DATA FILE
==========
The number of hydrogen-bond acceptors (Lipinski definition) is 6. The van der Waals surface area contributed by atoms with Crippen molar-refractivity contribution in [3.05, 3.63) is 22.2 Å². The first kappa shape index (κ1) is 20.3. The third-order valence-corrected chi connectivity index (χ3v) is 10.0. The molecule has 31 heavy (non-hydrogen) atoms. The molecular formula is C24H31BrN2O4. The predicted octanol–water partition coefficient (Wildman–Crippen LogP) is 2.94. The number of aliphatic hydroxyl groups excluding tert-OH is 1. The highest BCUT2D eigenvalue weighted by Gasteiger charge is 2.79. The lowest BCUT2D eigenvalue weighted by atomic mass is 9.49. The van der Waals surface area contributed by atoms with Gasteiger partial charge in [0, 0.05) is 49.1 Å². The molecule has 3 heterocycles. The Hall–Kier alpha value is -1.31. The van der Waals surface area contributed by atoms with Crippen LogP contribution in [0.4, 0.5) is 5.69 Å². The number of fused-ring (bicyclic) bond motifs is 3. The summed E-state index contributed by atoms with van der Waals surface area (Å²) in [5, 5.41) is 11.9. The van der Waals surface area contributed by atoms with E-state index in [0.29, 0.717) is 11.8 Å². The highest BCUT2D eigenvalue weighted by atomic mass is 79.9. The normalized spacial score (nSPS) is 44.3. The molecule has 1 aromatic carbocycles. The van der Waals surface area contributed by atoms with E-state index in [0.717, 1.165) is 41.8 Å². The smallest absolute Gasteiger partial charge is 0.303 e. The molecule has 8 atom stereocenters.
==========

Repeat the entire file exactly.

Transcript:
The number of hydrogen-bond acceptors (Lipinski definition) is 6. The van der Waals surface area contributed by atoms with Crippen molar-refractivity contribution in [3.05, 3.63) is 22.2 Å². The first kappa shape index (κ1) is 20.3. The third-order valence-corrected chi connectivity index (χ3v) is 10.0. The molecule has 31 heavy (non-hydrogen) atoms. The molecular formula is C24H31BrN2O4. The predicted octanol–water partition coefficient (Wildman–Crippen LogP) is 2.94. The number of aliphatic hydroxyl groups excluding tert-OH is 1. The highest BCUT2D eigenvalue weighted by Gasteiger charge is 2.79. The lowest BCUT2D eigenvalue weighted by atomic mass is 9.49. The van der Waals surface area contributed by atoms with Gasteiger partial charge in [0, 0.05) is 49.1 Å². The molecule has 3 heterocycles. The Hall–Kier alpha value is -1.31. The van der Waals surface area contributed by atoms with Crippen LogP contribution in [0.4, 0.5) is 5.69 Å². The number of fused-ring (bicyclic) bond motifs is 3. The summed E-state index contributed by atoms with van der Waals surface area (Å²) in [5, 5.41) is 11.9. The van der Waals surface area contributed by atoms with E-state index in [0.29, 0.717) is 11.8 Å². The highest BCUT2D eigenvalue weighted by atomic mass is 79.9. The normalized spacial score (nSPS) is 44.3. The molecule has 1 aromatic carbocycles. The van der Waals surface area contributed by atoms with E-state index in [0.717, 1.165) is 41.8 Å². The smallest absolute Gasteiger partial charge is 0.303 e. The molecule has 8 atom stereocenters.